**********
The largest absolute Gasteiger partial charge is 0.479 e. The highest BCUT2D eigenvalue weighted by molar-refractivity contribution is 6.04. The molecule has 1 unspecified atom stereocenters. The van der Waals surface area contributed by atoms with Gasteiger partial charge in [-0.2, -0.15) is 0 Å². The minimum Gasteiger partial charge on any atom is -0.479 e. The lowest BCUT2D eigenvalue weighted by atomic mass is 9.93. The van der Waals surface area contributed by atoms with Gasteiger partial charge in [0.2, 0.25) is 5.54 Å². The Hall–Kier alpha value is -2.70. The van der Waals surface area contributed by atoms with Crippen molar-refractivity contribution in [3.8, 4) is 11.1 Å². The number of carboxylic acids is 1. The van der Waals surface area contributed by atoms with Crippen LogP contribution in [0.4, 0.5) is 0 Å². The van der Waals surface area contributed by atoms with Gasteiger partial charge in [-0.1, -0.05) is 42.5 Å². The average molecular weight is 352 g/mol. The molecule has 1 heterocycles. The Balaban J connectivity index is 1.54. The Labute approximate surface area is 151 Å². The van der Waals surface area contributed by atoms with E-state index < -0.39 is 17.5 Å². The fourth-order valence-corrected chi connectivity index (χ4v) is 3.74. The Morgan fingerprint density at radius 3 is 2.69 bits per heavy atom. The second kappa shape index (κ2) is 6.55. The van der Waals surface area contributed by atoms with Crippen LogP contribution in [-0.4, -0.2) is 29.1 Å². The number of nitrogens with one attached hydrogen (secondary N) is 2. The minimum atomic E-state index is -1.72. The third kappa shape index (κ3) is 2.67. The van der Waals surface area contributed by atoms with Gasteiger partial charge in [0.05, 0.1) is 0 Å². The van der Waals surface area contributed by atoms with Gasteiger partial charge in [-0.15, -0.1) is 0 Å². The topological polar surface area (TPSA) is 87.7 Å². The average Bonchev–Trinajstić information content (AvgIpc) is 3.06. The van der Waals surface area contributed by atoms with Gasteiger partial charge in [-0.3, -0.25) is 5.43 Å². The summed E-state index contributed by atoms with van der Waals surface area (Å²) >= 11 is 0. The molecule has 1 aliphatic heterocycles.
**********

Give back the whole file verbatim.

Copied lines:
The largest absolute Gasteiger partial charge is 0.479 e. The highest BCUT2D eigenvalue weighted by molar-refractivity contribution is 6.04. The molecule has 1 unspecified atom stereocenters. The van der Waals surface area contributed by atoms with Gasteiger partial charge in [-0.2, -0.15) is 0 Å². The minimum Gasteiger partial charge on any atom is -0.479 e. The lowest BCUT2D eigenvalue weighted by atomic mass is 9.93. The van der Waals surface area contributed by atoms with Gasteiger partial charge in [0.2, 0.25) is 5.54 Å². The Hall–Kier alpha value is -2.70. The van der Waals surface area contributed by atoms with Crippen molar-refractivity contribution in [3.8, 4) is 11.1 Å². The number of carboxylic acids is 1. The van der Waals surface area contributed by atoms with Crippen LogP contribution in [0.4, 0.5) is 0 Å². The van der Waals surface area contributed by atoms with Gasteiger partial charge in [-0.1, -0.05) is 42.5 Å². The average molecular weight is 352 g/mol. The molecule has 1 heterocycles. The Balaban J connectivity index is 1.54. The Labute approximate surface area is 151 Å². The van der Waals surface area contributed by atoms with E-state index < -0.39 is 17.5 Å². The fourth-order valence-corrected chi connectivity index (χ4v) is 3.74. The Morgan fingerprint density at radius 3 is 2.69 bits per heavy atom. The second kappa shape index (κ2) is 6.55. The van der Waals surface area contributed by atoms with Crippen LogP contribution in [-0.4, -0.2) is 29.1 Å². The number of nitrogens with one attached hydrogen (secondary N) is 2. The minimum atomic E-state index is -1.72. The third kappa shape index (κ3) is 2.67. The van der Waals surface area contributed by atoms with Gasteiger partial charge in [0.05, 0.1) is 0 Å². The van der Waals surface area contributed by atoms with Gasteiger partial charge in [-0.15, -0.1) is 0 Å². The topological polar surface area (TPSA) is 87.7 Å². The average Bonchev–Trinajstić information content (AvgIpc) is 3.06. The van der Waals surface area contributed by atoms with Gasteiger partial charge in [-0.3, -0.25) is 5.43 Å². The summed E-state index contributed by atoms with van der Waals surface area (Å²) >= 11 is 0. The molecule has 1 aliphatic heterocycles.